When it's time to purchase your next vehicle, there are generally three options: buy used, buy new, or lease. Let's break down the pros and cons for each purchasing method.

Used Cars


  • Used cars are generally less expensive up-front and they have the added benefit of not drastically depreciating when they leave the lot. 

  • Buying a used car, offers a pretty good-sized savings percentage compared to purchasing that same car brand new. Therefore, it may be easier to afford a higher class of car than you normally could have. 

  • Also, car insurance rates and registry renewals are typically lower for used cars. This can save you hundreds of dollars, or more, over the life of the car.


  • While today’s cars are much more efficient and can go longer between scheduled maintenance visits, if you choose to buy used, there are some additional costs to consider. For example, you’ll want to have the car checked out by a trusted mechanic to determine when maintenance work or repairs would be necessary.

  • You may have to pay additional money to have the car certified.

  • Depending on the age of the vehicle, you may possess it for less time, which means spending more on a another vehicle sooner.

New Cars


  • Buying a new car may present you with more financing options from a seller, as well as new-car incentives such as cash rebates and great interest rates. You may also be able to spend less than the first-market price after negotiations, incentives and rebates. 

  • New cars are also likely to provide the latest in tech features for performance, safety and comfort. 

  • A brand new car offers peace of mind without the need to take it to a mechanic before buying. If issues arise, most warranties will cover the cost of repairs for the first few years.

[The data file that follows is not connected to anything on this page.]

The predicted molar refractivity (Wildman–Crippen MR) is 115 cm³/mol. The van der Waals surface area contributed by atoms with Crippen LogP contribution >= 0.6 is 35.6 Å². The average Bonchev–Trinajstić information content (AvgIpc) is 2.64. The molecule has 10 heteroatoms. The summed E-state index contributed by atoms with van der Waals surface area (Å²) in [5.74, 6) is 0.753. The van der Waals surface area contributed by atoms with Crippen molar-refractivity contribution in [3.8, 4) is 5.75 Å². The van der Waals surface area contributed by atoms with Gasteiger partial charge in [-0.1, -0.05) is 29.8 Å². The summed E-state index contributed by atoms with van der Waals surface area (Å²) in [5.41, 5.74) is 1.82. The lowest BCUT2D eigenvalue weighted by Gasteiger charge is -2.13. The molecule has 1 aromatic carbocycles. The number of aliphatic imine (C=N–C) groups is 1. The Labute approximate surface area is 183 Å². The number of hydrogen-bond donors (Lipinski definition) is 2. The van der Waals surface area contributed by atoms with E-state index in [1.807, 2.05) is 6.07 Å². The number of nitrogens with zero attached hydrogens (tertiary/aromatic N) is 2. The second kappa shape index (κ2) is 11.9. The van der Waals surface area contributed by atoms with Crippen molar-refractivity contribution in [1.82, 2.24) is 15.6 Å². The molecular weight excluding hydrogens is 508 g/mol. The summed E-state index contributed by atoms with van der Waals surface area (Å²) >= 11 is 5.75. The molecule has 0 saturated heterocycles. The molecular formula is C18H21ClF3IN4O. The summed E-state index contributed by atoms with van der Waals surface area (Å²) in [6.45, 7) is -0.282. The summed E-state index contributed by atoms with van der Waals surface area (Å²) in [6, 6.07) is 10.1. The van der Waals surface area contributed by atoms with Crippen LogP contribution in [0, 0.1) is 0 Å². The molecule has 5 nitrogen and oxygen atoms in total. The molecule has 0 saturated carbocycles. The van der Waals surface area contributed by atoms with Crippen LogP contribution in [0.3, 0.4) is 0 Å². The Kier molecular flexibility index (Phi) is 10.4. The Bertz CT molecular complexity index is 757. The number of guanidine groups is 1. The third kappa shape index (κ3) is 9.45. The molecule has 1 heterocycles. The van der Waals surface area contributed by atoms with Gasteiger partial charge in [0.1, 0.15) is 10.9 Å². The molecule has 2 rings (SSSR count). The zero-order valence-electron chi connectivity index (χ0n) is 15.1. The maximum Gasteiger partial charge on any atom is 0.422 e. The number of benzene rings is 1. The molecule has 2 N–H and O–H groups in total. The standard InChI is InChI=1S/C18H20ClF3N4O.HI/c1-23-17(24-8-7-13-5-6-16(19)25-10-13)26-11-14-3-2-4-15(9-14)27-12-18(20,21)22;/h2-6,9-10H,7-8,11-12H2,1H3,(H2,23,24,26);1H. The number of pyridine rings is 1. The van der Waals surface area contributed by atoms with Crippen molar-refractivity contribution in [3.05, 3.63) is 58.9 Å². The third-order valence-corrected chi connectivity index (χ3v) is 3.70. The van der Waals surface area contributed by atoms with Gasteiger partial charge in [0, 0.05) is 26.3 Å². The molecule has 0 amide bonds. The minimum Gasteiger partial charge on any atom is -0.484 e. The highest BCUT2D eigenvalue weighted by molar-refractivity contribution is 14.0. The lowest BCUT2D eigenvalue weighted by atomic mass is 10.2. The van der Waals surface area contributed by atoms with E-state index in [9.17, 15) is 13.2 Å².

• New cars are expensive and you may have to put a large amount down up front. They also depreciate as soon as you leave the lot. In some cases, the value of the car drops as much as 20 percent right when you pull away! That means a $25,000 car will lose $5,000 within the first few minutes of ownership.

Leasing A Car


  • When you lease, you don’t pay the full purchase price of the car, rather, you pay the depreciation of the car. This means if you lease a $25,000 car for 3 years, and the anticipated value of the car at the end of the 3 years is $15,000, you only make payments on that $10,000 difference. If you had purchased the car, you would make payments on $25,000.

  • Leasing is also often available with no money down or a much smaller amount than when buying the car outright.

  • A major benefit of leasing is that you get to drive a brand new car every few years. This means the latest in safety and technology.


  • A drawback of leasing, is that the money you're spending isn’t investing in an asset, it’s simply spending money. Like renting instead of buying, you are not purchasing any equity in an asset you can later sell.

  • Other considerations are mileage fees and potential damage to the vehicle. If the car is damaged or you drive it over the mileage limit, you may end up with hefty fees.

  • Leasing often costs more than buying in the long run, as you typically drive a purchased car for longer than 3 years.

Drive Smarter

Between the three options of buying your next car, your best choice will be based on various financial considerations, your driving habits, and your personal preferences of owning a car. Before choosing, visit our Car Loan page to learn how we can help you get on the road with a car you will enjoy.

Learn More

Article adapted from Banzai.

Posted in: Car Loan

Buying A Home